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From: Rogier van Dalen (rogiervd_at_[hidden])
Date: 2006-10-01 06:03:44

On 9/16/06, loufoque <mathias.gaunard_at_[hidden]> wrote:
> Since no one has old code for reuse, I will start to write a few usable
> tools from scratch.
> Note that I am not an Unicode expert nor a C++ guru.
> I am just willing to work in that area and hope my code could be useful
> to some.

I'm sorry to enter the discussion this late, but I was unable to reply
earlier. Graham Barnett and I started on a Unicode library implementation a
year ago but failed to deliver anything. I can offer you two things. One is
some codecvt facets for UTF-8 and UTF-16, slightly faster and more up to
date than I think are in Boost now. I've been thinking how this whole
Unicode thing should proceed recently, so I'll also offer some advice.

Feel free to comment and give ideas, since I think the design is the
> most important thing first, especially for usage with boost, even though
> this topic has already been discussed a few times.
> string/wstring is not really suited to contain unicode data, since of
> limitations of char_traits, the basic_string interface, and the
> dependance on locales of the string and wstring types.
> I think it is better to consider the string, char[], wstring and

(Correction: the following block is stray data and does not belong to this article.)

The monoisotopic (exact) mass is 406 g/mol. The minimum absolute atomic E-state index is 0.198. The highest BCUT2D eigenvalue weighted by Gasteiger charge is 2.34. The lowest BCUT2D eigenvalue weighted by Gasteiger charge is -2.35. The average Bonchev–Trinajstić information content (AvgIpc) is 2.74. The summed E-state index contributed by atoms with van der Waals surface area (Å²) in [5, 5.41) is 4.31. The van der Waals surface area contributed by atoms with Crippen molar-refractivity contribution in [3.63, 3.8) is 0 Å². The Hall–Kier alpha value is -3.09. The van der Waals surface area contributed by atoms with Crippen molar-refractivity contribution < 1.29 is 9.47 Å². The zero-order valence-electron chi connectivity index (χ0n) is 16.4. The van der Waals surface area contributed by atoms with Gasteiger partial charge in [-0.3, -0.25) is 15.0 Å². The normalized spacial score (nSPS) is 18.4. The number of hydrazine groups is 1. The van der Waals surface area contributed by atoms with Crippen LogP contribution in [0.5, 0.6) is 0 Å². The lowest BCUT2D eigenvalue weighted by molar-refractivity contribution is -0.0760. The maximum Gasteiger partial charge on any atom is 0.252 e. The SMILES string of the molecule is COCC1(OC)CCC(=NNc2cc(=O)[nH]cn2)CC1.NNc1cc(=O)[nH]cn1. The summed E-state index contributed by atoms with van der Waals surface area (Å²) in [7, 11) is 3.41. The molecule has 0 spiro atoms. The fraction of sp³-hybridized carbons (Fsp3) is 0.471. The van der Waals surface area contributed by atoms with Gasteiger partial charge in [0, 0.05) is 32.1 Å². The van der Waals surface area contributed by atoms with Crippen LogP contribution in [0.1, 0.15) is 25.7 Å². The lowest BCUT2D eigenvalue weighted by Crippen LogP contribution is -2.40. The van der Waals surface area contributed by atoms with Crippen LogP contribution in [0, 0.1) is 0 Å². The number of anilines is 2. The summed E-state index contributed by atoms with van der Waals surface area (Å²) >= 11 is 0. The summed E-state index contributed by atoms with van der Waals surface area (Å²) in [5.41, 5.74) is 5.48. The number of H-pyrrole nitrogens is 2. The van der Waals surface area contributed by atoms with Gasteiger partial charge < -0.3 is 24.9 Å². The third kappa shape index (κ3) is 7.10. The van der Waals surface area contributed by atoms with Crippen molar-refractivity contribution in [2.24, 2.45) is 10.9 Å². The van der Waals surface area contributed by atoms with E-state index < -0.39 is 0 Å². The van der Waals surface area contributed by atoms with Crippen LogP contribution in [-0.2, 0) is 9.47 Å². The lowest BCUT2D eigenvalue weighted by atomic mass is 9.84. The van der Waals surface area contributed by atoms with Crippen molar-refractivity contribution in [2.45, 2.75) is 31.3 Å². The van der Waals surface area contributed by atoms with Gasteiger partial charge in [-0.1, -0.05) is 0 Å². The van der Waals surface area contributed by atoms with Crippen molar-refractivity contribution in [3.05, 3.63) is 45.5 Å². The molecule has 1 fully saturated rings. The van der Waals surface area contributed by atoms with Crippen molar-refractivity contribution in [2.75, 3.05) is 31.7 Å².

> wchar_t[] types to be in the system locales and to use a separate type
> for unicode strings.
> The aim would then be to provide an abstract unicode string type
> independent from C++ locales on the grapheme clusters level, while also
> giving access to lower levels.
> It would only handle unicode in a generic way at the beginning (no
> locales or tailored things).
> This string could maintain the characters in a normalized form (which
> means potential loss of information about singleton characters) in order
> to allow more efficient comparison and searching.

I fully agree with this. It may be a good idea to separate the library into
smaller modules. The grapheme-based string will probably use a string of
code points underlyingly. Given that, you may want to implement a UTF
library first, which should just deal with the codepoints <-> code units
conversion. Setting out to design this UTF library first will also
concentrate and streamline the discussion. The Boost community is
English-language centred, and not everyone may be intimately familiar with
the concept of grapheme clusters. When building a real Unicode library on
top of a UTF library, discussion can focus on handling grapheme clusters,
normalisation, and the Unicode database you'll need for that.

(Note that when you say "comparison" and "searching" you're speaking of just
binary comparison; for locale-specific collation you'll probably want to
attach sort keys to strings for efficiency. That's for later, though.)

Just my 2p. I'd be delighted to explain my views in more detail.

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